MELBOURNE, Australia Novak Djokovic had little trouble in his first match in Rod Laver Arena since his shirt-ripping victory celebrations last year, starting his bid for a third consecutive Australian Open title with a 6-2, 6-4, 7-5 win today over France's Paul-Henri Mathieu.
The top-ranked Djokovic faced only three break points, saving them all, and lifted his tempo when it counted most.
His five-set, 5-hour, 53-minute win over Rafael Nadal in the 2012 final is already part of Australian Open folklore. He tore off his shirt and flexed his muscles after the marathon win last year, and he hopes to add another chapter by becoming the first man to win three consecutive Australian titles in the Open Era.
Nine others have won back-to-back titles no one has had three in a row since the Open Era started in 1968.
"Hello, everybody. It's great to be back," Djokovic told the crowd. "I have great memories, especially the last two years."
Djokovic lost to Australia's Bernard Tomic in the mixed-team Hopman Cup tournament this month but brushed that off as a way to combine "fun and some great matches" as preparation for the major.
On Monday, he hit 31 winners against 15 unforced errors.
Maria Sharapova and Venus Williams had nearly flawless opening matches in the women's draw earlier in the day.
Sharapova finished her first match of the year in 55 minutes, cruising to a 6-0, 6-0 win over Olga Puchkova to start proceedings on center court without showing any signs of trouble with her sore right collarbone.
The No. 2-ranked Sharapova, who lost the final to Victoria Azarenka here last year before going on to win the French Open, faced only two break points, and she saved both of those in the first game.
Then she went on a 12-game roll that earned her a second "double bagel" in one year.
Sharapova withdrew from the Brisbane International earlier this month because of an injured right collarbone, saying she wanted to focus on being fit for Melbourne. She skipped the Brisbane tournament last year, as well, before going on to reach the Australian Open final.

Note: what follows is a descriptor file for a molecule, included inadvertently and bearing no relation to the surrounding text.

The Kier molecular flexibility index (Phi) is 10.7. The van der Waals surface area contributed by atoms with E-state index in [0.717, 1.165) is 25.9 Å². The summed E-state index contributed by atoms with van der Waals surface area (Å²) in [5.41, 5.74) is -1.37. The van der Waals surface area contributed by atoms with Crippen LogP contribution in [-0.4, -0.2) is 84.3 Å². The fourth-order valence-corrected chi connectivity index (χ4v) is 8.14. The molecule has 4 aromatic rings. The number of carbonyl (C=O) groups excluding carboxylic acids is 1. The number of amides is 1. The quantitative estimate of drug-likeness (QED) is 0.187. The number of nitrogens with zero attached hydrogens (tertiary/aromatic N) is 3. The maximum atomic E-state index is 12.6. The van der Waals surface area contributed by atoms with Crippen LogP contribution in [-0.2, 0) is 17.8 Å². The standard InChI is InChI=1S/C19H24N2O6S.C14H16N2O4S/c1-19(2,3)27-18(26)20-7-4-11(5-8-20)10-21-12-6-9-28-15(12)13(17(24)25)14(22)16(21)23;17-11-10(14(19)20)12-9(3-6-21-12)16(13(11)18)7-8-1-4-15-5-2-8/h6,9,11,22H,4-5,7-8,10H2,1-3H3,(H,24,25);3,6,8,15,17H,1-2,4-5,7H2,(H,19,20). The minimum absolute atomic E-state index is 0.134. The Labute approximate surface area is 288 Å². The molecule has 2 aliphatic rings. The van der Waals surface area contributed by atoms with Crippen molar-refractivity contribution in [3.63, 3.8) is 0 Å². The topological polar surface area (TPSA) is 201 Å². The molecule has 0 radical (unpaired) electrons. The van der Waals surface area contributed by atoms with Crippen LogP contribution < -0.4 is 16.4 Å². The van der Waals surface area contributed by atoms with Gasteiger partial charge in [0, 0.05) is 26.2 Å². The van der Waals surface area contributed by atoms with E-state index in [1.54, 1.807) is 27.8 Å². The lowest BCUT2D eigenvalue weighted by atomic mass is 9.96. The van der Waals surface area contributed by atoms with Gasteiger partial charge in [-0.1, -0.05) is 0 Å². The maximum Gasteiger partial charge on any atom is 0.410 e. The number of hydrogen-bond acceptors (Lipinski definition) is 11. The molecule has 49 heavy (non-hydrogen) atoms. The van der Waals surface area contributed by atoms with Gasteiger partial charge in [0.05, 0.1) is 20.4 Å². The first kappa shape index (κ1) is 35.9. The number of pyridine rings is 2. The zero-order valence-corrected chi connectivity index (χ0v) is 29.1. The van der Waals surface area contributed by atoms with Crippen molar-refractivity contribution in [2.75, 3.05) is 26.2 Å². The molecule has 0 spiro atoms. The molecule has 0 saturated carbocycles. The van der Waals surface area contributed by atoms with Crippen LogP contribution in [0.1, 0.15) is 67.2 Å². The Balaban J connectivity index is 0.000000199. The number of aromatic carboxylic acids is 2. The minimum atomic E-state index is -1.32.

"After a couple of close games and a few break points, I certainly started to concentrate a bit better," she said. "I didn't want to concentrate on the fact I hadn't played a lot of matches. I just wanted to focus on what was ahead of me and really be aggressive.
"It was one of those matches where I didn't try to worry about her too much."
Sharapova has a potential third-round match against Venus Williams, who needed just an hour for her opening 6-1, 6-0 win over Galina Voskoboeva of Kazakhstan.
No. 4 Agnieszka Radwanska won the last nine games in her opening 7-5, 6-0 win over Australian wild-card entry Bojana Bobusic, and 2011 U.S. Open champion Samantha Stosur beat Chang Kai-chen of Taiwan 7-6 (3), 6-3 to end a run of five losses on home soil.
Sixth-seeded Li Na, who lost the Australian Open final before winning the 2011 French Open, had a 6-1, 6-3 win over Sesil Karatantcheva of Kazakhstan, while No. 18 Julia Goerges of Germany and No. 27 Sorana Cirstea of Romania also advanced.
On the men's side, 2010 Wimbledon finalist Tomas Berdych defeated Michael Russell 6-3, 7-5, 6-3, No. 10 Nicolas Almagro of Spain beat American qualifier Steve Johnson 7-5, 6-7 (4), 6-2, 6-7 (6), 6-2, No. 15 Stanislas Wawrinka beat German qualifier Cedrik-Marcel Stebe 6-2, 6-4, 6-3, and No. 16 Kei Nishikori of Japan had a 6-7 (5), 6-3, 6-1, 6-3 win over Romania's Victor Hanescu.